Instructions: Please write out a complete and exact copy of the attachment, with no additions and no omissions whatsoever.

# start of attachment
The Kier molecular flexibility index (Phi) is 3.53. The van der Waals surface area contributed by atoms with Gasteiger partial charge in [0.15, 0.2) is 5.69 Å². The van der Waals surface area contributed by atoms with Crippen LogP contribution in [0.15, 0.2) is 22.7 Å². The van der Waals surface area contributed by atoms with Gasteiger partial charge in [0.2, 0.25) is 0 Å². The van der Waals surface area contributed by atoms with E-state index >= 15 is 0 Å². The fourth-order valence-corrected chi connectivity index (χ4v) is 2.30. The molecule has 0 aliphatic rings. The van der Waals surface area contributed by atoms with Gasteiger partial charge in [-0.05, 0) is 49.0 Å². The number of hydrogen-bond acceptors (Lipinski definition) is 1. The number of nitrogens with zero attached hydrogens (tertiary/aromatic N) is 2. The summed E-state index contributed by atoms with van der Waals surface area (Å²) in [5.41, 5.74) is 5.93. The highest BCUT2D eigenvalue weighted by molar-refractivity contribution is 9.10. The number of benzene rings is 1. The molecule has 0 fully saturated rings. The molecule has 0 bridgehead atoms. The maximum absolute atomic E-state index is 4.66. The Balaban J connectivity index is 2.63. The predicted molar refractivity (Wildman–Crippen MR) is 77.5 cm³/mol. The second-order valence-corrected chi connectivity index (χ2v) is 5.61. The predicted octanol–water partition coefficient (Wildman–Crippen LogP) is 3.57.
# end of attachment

The Kier molecular flexibility index (Phi) is 3.53. The van der Waals surface area contributed by atoms with Gasteiger partial charge in [0.15, 0.2) is 5.69 Å². The van der Waals surface area contributed by atoms with Crippen LogP contribution in [0.15, 0.2) is 22.7 Å². The van der Waals surface area contributed by atoms with Gasteiger partial charge in [0.2, 0.25) is 0 Å². The van der Waals surface area contributed by atoms with E-state index >= 15 is 0 Å². The fourth-order valence-corrected chi connectivity index (χ4v) is 2.30. The molecule has 0 aliphatic rings. The van der Waals surface area contributed by atoms with Gasteiger partial charge in [-0.05, 0) is 49.0 Å². The number of hydrogen-bond acceptors (Lipinski definition) is 1. The number of nitrogens with zero attached hydrogens (tertiary/aromatic N) is 2. The summed E-state index contributed by atoms with van der Waals surface area (Å²) in [5.41, 5.74) is 5.93. The highest BCUT2D eigenvalue weighted by molar-refractivity contribution is 9.10. The number of benzene rings is 1. The molecule has 0 fully saturated rings. The molecule has 0 bridgehead atoms. The maximum absolute atomic E-state index is 4.66. The Balaban J connectivity index is 2.63. The predicted molar refractivity (Wildman–Crippen MR) is 77.5 cm³/mol. The second-order valence-corrected chi connectivity index (χ2v) is 5.61. The predicted octanol–water partition coefficient (Wildman–Crippen LogP) is 3.57.